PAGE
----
By Thomas D. Jordan, Chief Executive Officer, Public Trust Advisors
Building the Public’s Trust:
In our opinion the word trust has gradually eroded and has diminished meaning among the public funds sector. The word "trust" can be overused by asset managers when discussing public funds investing and it is often under-delivered by the firms who claim it to be one of their “values.”
From our perspective, there is no value more essential to every aspect of our business than the trust we build with our clients.
Trust is the prism through which public entities must evaluate fixed income asset managers to invest and manage public funds.
When evaluating a firm for the management of a local government investment pool or a separately managed account, it will quickly become apparent that there are a number of technically qualified fixed income asset managers and management services in the marketplace. Price, in the form of a firm’s management fee, is often the driver in the selection process, as is performance, track record, and the proposed scope of services. All of these “objective” elements can be procured from any number of asset management firms.
It is TRUST that sets us apart from the others. From relationships to customer service and from investment options to recommendations, trust is at the heart of all we do for you.
You have our word, and on that we deliver.
Rates Change, Values Should Not
We believe that for many public entities, the relationship with their fixed income asset managers has been altered by the current protracted low-interest rate environment. Fee pressure can change the behavior of the firms engaged in public funds investing. Firm business models, predicated on the ability to charge the now unthinkable fixed income “50 basis point” management fees, can create dysfunctional relationships between clients and the investment management service provider. Client-first values can suffer, and quite possibly, have struggled during the recent economic down-turn. As time goes on, rates do and will change, however a firm’s values should not. At Public Trust we have built our business on that very premise.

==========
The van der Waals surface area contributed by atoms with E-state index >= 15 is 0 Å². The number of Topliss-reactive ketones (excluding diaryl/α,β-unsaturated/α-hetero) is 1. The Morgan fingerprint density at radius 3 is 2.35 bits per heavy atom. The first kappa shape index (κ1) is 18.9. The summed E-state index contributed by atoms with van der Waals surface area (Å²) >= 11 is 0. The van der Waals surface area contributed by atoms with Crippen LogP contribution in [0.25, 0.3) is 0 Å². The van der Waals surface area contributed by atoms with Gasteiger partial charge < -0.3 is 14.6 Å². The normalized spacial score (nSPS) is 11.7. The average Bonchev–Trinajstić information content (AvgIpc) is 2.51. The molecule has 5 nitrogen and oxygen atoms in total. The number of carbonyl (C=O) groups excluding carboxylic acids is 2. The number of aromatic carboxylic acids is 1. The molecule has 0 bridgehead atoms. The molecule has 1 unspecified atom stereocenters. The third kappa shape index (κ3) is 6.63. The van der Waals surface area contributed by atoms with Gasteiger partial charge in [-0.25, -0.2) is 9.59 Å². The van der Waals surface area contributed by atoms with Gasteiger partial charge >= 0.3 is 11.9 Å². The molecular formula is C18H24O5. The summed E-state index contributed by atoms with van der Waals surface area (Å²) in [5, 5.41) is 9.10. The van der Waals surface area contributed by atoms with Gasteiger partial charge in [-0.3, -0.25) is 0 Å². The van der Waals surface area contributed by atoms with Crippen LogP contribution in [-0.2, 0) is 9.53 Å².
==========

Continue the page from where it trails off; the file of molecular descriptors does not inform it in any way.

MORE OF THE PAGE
Don’t Manage Trust, Build It:
For the team at Public Trust Advisors, building trust, through long term relationships with our clients, is key in all that we do, and it permeates our deeds and words. Public Trust was founded to address a void we perceived in the fixed-income asset management services sector focused on investing public funds. Public Trust was started to create a renewed sense of commitment to do what we deem is right for public sector marketplace including state and local government’s clients and the assets that we manage on their behalf. We believe our actions and the fundamental foundation of our company points to a higher purpose that resides in our mission statement:
The Public Trust Mission Statement:
“To provide valued and trusted services to our marketplace in the manner we would serve ourselves and to create enduring bonds of trust between us and the clients we serve.”
We think fixed income asset managers have a duty to build a high-level of trust with their public sector clients. Here are ten easy steps to building trust between the investment service provider and public sector marketplace.
10 Steps to Building Trust with the Public Sector Investor
1) Transparency: Open dialogue. Alignment with your client goals and objectives.
2) Sincerity: Say what you mean, mean what you say.
3) Adding Value: Have your client’s interest at heart.
4) Respect: Treat your client as you would yourself.
5) Feedback: Welcome it, learn from it.
6) Consistency: Committed in words and deeds to your clients.
7) Responsibility: Mistakes happen, own them, learn from them.
8) Expectations: Be clear and honest as to what you can deliver.
9) Execution: Work to meet or exceed expectations.
10) Word is Bond: Promises made are promises met.
Trust, Demand It:
If you are a buyer of fixed income management services for the public sector, we believe that you are due a high-level of trust. Your fiduciary role in maintaining public funds is significant. Beyond that, only with trust can an optimal working relationship exist that creates complete alignment between the public funds client and the fixed income management services provider. It is the mutual trust between the client and the fixed income manager that provides the quality investment management services that the client should not only expect, but deserves.
Trust is not an option; it’s a long-term commitment to building value.